“Simply implementing intervention programmes is no longer enough. By prioritising and elevating employee engagement in health and wellbeing within the business, ideally to Board level, we can make a significant difference to productivity and the overall success of the business. Not only can this bring about a competitive advantage for companies, but it will ultimately build a stronger and healthier society for us all. With this being such an important and compelling ambition, we will be developing a number of initiatives that will support a healthier corporate Britain in 2019 and beyond.”
Dale Garbacki, Technical Advisor, at Dixons Carphone’s Customer Support Centre in Preston, said: “I went through what I’d describe as the lowest part of my life – sadly my wife, who I had been caring for, passed away. I shut myself away and I wasn’t doing well. I was doing the minimum required to pay the bills and this was reflected in my output at work.
“When I shared with my managers where I was at, they were amazing. They really reached out at a time of need and gave me a hand up. They put me in touch with the right people at work who could help so I could get the attention I needed. Crucial for me was taking part in the Dixons Carphone Ultimate Workplace fitness challenge which has transformed my overall health and mental wellbeing.
“I’d urge anyone struggling with their physical or mental health to ask for help from those around them and for employers to make sure colleagues know about what support is available. Ultimately, done well, it means people come to work happy, healthy, more confident; that’s good for them and the people they work with and it can only make good business sense. I feel better at problem solving and my positive attitude at work definitely helps me resolve customers’ problems in a much better way for them. I now make a point of smiling at my colleagues as they come through the door.”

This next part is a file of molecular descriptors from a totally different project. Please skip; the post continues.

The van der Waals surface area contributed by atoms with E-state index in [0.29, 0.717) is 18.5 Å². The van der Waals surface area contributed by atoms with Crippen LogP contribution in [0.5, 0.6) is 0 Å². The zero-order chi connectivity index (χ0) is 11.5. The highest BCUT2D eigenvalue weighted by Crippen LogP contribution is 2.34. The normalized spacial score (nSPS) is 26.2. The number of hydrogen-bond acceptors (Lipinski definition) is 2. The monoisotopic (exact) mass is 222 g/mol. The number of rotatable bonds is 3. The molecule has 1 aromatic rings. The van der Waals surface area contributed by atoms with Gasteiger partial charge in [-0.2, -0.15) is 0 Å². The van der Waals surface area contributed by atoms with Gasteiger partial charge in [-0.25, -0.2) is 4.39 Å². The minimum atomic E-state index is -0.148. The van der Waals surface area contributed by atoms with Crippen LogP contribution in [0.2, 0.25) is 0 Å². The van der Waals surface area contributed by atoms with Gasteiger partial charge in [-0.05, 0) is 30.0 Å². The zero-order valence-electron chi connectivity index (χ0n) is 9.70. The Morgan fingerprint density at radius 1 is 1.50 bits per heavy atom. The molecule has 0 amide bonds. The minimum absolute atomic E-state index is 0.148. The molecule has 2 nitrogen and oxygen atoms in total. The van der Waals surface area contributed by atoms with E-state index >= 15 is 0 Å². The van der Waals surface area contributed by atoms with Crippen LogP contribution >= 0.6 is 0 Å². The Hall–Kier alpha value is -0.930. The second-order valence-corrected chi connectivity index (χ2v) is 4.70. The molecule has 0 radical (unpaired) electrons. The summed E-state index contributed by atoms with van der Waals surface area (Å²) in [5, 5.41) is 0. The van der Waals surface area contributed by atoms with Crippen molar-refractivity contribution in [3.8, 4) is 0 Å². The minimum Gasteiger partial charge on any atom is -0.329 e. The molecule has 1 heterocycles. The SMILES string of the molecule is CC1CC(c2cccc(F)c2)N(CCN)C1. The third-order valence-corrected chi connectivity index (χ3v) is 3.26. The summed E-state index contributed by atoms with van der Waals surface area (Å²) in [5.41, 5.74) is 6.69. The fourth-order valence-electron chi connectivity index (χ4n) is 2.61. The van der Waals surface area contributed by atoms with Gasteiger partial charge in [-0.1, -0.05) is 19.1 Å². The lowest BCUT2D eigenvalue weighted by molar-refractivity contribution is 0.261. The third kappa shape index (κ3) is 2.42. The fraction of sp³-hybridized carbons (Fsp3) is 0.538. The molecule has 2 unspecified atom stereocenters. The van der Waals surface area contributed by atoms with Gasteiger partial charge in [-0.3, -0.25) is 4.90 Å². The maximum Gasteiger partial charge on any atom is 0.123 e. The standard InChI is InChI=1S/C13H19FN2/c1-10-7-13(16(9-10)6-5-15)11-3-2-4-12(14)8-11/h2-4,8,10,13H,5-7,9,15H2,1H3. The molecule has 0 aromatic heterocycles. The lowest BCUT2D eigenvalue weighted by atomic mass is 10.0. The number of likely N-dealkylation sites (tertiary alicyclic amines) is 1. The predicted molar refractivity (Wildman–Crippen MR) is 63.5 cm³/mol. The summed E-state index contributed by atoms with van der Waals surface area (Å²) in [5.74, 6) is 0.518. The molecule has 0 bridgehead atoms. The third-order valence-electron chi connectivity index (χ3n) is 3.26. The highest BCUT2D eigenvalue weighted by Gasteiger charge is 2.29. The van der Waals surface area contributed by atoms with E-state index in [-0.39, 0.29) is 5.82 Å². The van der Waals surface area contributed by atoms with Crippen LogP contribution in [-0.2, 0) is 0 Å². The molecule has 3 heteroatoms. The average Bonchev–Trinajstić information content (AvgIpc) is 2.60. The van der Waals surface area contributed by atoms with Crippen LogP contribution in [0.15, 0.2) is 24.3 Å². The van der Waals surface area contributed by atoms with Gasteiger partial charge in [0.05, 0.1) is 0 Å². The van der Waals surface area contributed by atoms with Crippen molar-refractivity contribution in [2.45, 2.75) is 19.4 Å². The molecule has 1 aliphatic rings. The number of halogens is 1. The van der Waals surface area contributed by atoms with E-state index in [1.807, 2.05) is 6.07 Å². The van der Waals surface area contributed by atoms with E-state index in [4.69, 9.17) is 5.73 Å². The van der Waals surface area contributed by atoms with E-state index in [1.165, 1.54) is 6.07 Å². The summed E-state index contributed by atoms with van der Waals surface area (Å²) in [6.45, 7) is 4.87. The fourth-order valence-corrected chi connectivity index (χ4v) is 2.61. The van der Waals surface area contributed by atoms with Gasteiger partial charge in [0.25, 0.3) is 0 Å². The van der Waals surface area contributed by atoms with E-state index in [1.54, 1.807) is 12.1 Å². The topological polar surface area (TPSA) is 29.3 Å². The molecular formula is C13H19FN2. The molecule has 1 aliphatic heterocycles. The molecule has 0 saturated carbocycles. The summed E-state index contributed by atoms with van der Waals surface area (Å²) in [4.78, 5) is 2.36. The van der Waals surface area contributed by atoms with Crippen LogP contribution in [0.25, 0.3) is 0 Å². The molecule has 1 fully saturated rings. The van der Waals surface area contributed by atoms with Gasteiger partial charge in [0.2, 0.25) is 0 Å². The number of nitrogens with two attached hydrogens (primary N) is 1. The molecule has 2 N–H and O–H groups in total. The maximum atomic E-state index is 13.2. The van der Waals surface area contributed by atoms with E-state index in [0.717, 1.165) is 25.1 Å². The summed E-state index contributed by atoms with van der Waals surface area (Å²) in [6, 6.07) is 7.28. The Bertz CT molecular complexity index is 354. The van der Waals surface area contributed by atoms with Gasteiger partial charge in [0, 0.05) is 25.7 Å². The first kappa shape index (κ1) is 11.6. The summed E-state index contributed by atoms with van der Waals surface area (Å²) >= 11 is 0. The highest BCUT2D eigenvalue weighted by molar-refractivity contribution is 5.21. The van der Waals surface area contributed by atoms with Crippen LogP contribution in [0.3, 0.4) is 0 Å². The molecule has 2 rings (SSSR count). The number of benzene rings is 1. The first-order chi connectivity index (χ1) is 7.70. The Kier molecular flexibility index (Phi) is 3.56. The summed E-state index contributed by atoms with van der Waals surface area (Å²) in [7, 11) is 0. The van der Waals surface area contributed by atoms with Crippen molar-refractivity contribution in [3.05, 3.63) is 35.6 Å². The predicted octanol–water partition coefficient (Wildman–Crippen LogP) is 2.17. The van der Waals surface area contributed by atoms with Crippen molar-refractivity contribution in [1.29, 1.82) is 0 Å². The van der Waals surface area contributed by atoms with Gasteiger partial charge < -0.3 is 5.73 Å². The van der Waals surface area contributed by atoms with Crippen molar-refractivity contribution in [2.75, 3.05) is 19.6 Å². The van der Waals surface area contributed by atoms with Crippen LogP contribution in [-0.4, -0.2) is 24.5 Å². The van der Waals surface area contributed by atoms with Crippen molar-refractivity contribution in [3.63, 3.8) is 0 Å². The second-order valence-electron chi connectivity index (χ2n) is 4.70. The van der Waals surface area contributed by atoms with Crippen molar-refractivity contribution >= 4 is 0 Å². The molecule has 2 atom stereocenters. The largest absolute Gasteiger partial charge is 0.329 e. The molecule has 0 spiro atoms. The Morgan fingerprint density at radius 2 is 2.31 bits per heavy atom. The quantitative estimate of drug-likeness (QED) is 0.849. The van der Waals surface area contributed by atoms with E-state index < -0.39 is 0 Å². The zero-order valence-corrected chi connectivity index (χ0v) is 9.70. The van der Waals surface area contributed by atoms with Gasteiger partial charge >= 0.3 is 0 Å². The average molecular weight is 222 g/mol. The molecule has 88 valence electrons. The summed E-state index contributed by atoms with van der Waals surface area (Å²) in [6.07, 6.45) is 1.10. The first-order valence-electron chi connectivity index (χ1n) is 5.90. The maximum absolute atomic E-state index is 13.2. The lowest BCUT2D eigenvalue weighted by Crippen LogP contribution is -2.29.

Paul Fairclough, Scheduling Coordinator at United Utilities, commented: “As someone who kept their battle with mental health issues a secret for over a decade, it’s positive to see the conversation around mental health becoming more open, and employers – like mine – engaging actively in the discussion. That said, we are still on the journey to enabling everyone to confidently speak up, to access the support they need.”
Christian van Stolk, Vice President, RAND Europe, said: “Although it is encouraging to see an increase in the number of employees that have access to health and wellbeing initiatives in the workplace, the data from this year’s study also shows that businesses are still failing to properly engage employees, and get their participation, with such initiatives. We know from the Britain’s Healthiest Workplace findings that employees report a significant improvement to physical and mental health as a result of workplace interventions year on year. As such, businesses need to do more to drive effective employee engagement – this is critical to addressing the issue of productivity loss across our nation.”